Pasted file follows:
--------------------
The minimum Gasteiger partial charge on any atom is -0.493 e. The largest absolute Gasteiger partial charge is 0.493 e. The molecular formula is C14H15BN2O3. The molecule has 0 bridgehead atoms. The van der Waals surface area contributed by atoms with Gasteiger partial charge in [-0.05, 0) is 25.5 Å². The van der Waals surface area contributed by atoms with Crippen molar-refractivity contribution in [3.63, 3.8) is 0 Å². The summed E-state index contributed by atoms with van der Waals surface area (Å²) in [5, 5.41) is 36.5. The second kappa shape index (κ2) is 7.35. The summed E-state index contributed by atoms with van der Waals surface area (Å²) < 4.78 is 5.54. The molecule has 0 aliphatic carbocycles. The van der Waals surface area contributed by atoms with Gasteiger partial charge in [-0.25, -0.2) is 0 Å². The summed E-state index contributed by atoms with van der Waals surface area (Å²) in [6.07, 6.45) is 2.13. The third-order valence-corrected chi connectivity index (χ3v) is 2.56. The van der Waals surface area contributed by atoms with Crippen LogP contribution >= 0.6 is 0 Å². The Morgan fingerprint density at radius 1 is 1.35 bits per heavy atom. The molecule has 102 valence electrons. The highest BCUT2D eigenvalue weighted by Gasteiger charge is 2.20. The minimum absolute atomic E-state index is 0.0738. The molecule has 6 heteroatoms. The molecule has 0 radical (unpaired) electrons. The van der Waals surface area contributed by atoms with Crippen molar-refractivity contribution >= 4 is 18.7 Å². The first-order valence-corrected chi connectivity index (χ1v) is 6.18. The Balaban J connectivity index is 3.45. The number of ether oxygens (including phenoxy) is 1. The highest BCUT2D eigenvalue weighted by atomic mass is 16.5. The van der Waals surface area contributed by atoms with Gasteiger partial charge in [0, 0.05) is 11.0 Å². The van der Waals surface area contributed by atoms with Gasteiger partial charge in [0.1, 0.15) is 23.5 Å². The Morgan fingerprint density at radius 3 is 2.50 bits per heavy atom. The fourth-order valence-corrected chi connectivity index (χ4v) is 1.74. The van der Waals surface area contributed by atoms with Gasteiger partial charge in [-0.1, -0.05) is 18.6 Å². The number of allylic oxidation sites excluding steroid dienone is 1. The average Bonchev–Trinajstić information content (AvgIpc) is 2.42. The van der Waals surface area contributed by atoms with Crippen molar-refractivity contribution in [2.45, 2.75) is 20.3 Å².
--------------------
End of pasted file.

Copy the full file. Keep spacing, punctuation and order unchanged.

The minimum Gasteiger partial charge on any atom is -0.493 e. The largest absolute Gasteiger partial charge is 0.493 e. The molecular formula is C14H15BN2O3. The molecule has 0 bridgehead atoms. The van der Waals surface area contributed by atoms with Gasteiger partial charge in [-0.05, 0) is 25.5 Å². The van der Waals surface area contributed by atoms with Crippen molar-refractivity contribution in [3.63, 3.8) is 0 Å². The summed E-state index contributed by atoms with van der Waals surface area (Å²) in [5, 5.41) is 36.5. The second kappa shape index (κ2) is 7.35. The summed E-state index contributed by atoms with van der Waals surface area (Å²) < 4.78 is 5.54. The molecule has 0 aliphatic carbocycles. The van der Waals surface area contributed by atoms with Gasteiger partial charge in [-0.25, -0.2) is 0 Å². The summed E-state index contributed by atoms with van der Waals surface area (Å²) in [6.07, 6.45) is 2.13. The third-order valence-corrected chi connectivity index (χ3v) is 2.56. The van der Waals surface area contributed by atoms with Crippen LogP contribution >= 0.6 is 0 Å². The Morgan fingerprint density at radius 1 is 1.35 bits per heavy atom. The molecule has 102 valence electrons. The highest BCUT2D eigenvalue weighted by Gasteiger charge is 2.20. The minimum absolute atomic E-state index is 0.0738. The molecule has 6 heteroatoms. The molecule has 0 radical (unpaired) electrons. The van der Waals surface area contributed by atoms with Crippen molar-refractivity contribution >= 4 is 18.7 Å². The first-order valence-corrected chi connectivity index (χ1v) is 6.18. The Balaban J connectivity index is 3.45. The number of ether oxygens (including phenoxy) is 1. The highest BCUT2D eigenvalue weighted by atomic mass is 16.5. The van der Waals surface area contributed by atoms with Gasteiger partial charge in [0, 0.05) is 11.0 Å². The van der Waals surface area contributed by atoms with Gasteiger partial charge in [0.1, 0.15) is 23.5 Å². The Morgan fingerprint density at radius 3 is 2.50 bits per heavy atom. The fourth-order valence-corrected chi connectivity index (χ4v) is 1.74. The van der Waals surface area contributed by atoms with Gasteiger partial charge in [-0.1, -0.05) is 18.6 Å². The number of allylic oxidation sites excluding steroid dienone is 1. The average Bonchev–Trinajstić information content (AvgIpc) is 2.42. The van der Waals surface area contributed by atoms with Crippen molar-refractivity contribution in [2.45, 2.75) is 20.3 Å².